Just in Time to Learn About a Brief History of Time

So … as I was driving home from work a few weeks ago, the radio program Science Friday happened to be talking about the book A Brief History of Time by Stephen Hawking. Specifically, how in remembrance of Hawking, their SciFri book club plans to read Hawking’s book—which turned 30 years old this past April.

Pocket watch half covered by the sands of time, photograph by annca at https://pixabay.com/en/pocket-watch-time-of-sand-time-3156771/
Pocket watch half covered by the sands of time, photograph by annca at https://pixabay.com/en/pocket-watch-time-of-sand-time-3156771/

I have to admit, A Brief History of Time is one of those books in my to-be-read-someday pile, thinking I should read it, but admittedly, a little scared that it will be a bit over my head. …Although, the Science Friday folks sure made it sound as if Hawking’s book is understandable to almost everyone. (But aren’t they all like brainy scientists???) Regardless, I decided to take that challenge and finally read A Brief History of Time this summer.

I’m not saying I will be able to understand it, but I’m going to try—and I promise to let y’all know if I find anything interesting in it. For instance, from the Science Friday conversation, I’ve already gathered that the phrase “turtles all the way down” is closely tied to Stephen Hawking’s work. (Hmm—it seems John Green has probably already read A Brief History of Time. :\ Sigh :/ There’s another book (Turtles All the Way Down) also waiting in my to-be-read pile…)

Land on top a turtle's back, image by Imagine_Images on https://pixabay.com/en/water-sea-nature-summer-ocean-3184711/
Land on top a turtle’s back, image by Imagine_Images on https://pixabay.com/en/water-sea-nature-summer-ocean-3184711/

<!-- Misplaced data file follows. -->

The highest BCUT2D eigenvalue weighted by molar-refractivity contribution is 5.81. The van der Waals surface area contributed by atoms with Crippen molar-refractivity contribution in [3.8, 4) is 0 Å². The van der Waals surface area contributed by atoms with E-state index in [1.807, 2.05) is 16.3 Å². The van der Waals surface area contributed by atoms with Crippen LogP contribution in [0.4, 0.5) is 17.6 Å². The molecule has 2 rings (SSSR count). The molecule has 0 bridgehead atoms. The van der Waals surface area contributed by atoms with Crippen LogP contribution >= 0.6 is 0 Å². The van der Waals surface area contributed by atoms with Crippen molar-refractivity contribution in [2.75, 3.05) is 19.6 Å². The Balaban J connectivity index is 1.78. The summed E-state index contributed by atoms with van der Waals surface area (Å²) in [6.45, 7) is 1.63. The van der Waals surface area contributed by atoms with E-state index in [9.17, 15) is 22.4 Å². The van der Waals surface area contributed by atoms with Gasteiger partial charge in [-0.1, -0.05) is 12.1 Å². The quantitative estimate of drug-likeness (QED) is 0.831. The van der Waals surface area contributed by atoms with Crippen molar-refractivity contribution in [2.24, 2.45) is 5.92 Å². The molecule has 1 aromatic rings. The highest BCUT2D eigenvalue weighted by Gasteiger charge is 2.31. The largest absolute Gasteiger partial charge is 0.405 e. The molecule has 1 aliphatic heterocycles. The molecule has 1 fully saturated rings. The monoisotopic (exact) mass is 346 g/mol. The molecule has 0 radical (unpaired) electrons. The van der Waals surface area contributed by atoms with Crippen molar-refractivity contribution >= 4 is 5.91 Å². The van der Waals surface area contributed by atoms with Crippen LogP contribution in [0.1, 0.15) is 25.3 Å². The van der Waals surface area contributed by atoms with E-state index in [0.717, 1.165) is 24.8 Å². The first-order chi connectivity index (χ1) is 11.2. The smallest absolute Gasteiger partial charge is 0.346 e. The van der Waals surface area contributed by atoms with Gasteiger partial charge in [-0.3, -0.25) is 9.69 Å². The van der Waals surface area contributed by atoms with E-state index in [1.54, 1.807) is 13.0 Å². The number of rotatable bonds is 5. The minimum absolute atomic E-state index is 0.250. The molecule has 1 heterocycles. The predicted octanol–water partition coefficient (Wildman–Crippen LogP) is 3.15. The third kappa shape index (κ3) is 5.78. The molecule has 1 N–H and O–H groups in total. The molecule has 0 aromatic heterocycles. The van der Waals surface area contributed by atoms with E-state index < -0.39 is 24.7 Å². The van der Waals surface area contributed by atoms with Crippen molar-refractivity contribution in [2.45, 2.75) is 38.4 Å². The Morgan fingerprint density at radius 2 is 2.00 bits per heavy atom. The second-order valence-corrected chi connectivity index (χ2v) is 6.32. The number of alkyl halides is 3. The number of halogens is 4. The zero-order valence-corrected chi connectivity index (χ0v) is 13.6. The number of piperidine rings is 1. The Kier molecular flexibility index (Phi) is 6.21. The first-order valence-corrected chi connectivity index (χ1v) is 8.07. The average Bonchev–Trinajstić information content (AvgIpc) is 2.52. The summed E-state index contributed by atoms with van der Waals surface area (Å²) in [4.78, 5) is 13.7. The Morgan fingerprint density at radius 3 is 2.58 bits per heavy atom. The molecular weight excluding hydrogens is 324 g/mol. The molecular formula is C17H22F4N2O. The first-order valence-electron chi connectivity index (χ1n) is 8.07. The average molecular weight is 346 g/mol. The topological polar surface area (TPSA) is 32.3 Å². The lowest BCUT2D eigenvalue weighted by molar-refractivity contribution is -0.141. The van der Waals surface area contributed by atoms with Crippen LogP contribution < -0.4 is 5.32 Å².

Spoiler alert! Curiosity forced me to look up the phrase “turtles all the way down” to find out that it’s an anecdote basically meant to illustrate infinite regress, or something that will endlessly loop forever. (I think the turtles are what hooked me into deciding to finally read Hawking’s famous book, btw…)

And for those of you who may not have heard of Stephen Hawking and his A Brief History of Time, here’s an overview:

Stephen Hawking, image by GDJ at https://pixabay.com/en/stephen-hawking-scientist-physicist-3244215/
Stephen Hawking, image from GDJ at https://pixabay.com/en/stephen-hawking-scientist-physicist-3244215/

Stephen Hawking—reportedly proud of the fact he was born on the 300th anniversary of Galileo‘s death (January 8, 1942)—was a British physicist and cosmologist diagnosed with ALS (amyotrophic lateral sclerosis, also known as Lou Gehrig’s disease)—which is why he was confined to a wheelchair, and in later years, spoke through a computerized voice after a tracheotomy took away his ability to speak. (The synthesized voice was made possible by a California computer programmer who created a speaking program that could be controlled using eye and head movements.)

In addition to writing A Brief History of Time, Hawking is known for his pioneering work with black holes and relativity. Because of his contributions to science and great knowledge, he became the Lucasian Professor at Cambridge University, a post he held from 1979-2009. (Just FYI, Isaac Newton held the same post in 1663…)

Throughout his life, Stephen Hawking attained numerous scientific honors and awards; for instance, he was a fellow of the Royal Society and a member of the U.S. National Academy of Science. Many people believe he was the greatest theoretical physicist since Albert Einstein.

Although it was only one of many books Hawking wrote, A Brief History of Time, is by far the most famous. Published in April 1988 and meant to be an overview of space and time for the masses, as well as posing theories about the future and the existence of God, A Brief History of Time became an instant success, spending over 4 years at the top of the London Times’ best-seller list.

Pismis 24 Open Sternhaufen Star Clusters image from WikiImages at https://pixabay.com/en/pismis-24-open-sternhaufen-11186/
Pismis 24 Open Sternhaufen Star Clusters image from WikiImages at https://pixabay.com/en/pismis-24-open-sternhaufen-11186/

Hawking died earlier this year—March 14, 2018—about 50 years after doctors originally thought he would succumb to ALS. His ashes now lie in Westminster Abbey in London, England, along with other scientific greats such as Charles Darwin and Isaac Newton.

Hmm, I suppose now it’s time to crack open that book … or walk outside when night falls to look up at the stars as I ponder all of space and time …